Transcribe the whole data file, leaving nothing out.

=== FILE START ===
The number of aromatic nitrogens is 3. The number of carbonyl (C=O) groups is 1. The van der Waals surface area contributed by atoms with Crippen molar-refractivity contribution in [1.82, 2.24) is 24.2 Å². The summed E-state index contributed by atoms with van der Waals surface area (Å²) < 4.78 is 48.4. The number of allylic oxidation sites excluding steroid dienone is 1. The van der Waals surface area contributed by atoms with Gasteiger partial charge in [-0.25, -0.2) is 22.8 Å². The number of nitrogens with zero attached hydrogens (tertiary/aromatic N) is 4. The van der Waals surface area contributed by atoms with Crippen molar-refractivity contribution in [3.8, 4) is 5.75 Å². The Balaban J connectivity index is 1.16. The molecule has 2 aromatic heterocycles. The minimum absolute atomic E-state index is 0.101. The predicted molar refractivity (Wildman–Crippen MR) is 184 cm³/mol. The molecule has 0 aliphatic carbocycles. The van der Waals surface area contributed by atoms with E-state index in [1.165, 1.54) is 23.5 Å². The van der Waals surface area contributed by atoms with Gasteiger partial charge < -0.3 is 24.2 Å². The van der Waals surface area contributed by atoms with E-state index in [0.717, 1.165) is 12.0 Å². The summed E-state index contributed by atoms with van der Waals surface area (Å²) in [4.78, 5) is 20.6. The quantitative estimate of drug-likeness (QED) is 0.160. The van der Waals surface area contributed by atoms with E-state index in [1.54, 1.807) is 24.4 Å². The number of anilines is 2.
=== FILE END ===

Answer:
The number of aromatic nitrogens is 3. The number of carbonyl (C=O) groups is 1. The van der Waals surface area contributed by atoms with Crippen molar-refractivity contribution in [1.82, 2.24) is 24.2 Å². The summed E-state index contributed by atoms with van der Waals surface area (Å²) < 4.78 is 48.4. The number of allylic oxidation sites excluding steroid dienone is 1. The van der Waals surface area contributed by atoms with Gasteiger partial charge in [-0.25, -0.2) is 22.8 Å². The number of nitrogens with zero attached hydrogens (tertiary/aromatic N) is 4. The van der Waals surface area contributed by atoms with Crippen molar-refractivity contribution in [3.8, 4) is 5.75 Å². The Balaban J connectivity index is 1.16. The molecule has 2 aromatic heterocycles. The minimum absolute atomic E-state index is 0.101. The predicted molar refractivity (Wildman–Crippen MR) is 184 cm³/mol. The molecule has 0 aliphatic carbocycles. The van der Waals surface area contributed by atoms with E-state index in [1.165, 1.54) is 23.5 Å². The van der Waals surface area contributed by atoms with Gasteiger partial charge < -0.3 is 24.2 Å². The van der Waals surface area contributed by atoms with E-state index in [0.717, 1.165) is 12.0 Å². The summed E-state index contributed by atoms with van der Waals surface area (Å²) in [4.78, 5) is 20.6. The quantitative estimate of drug-likeness (QED) is 0.160. The van der Waals surface area contributed by atoms with E-state index in [1.54, 1.807) is 24.4 Å². The number of anilines is 2.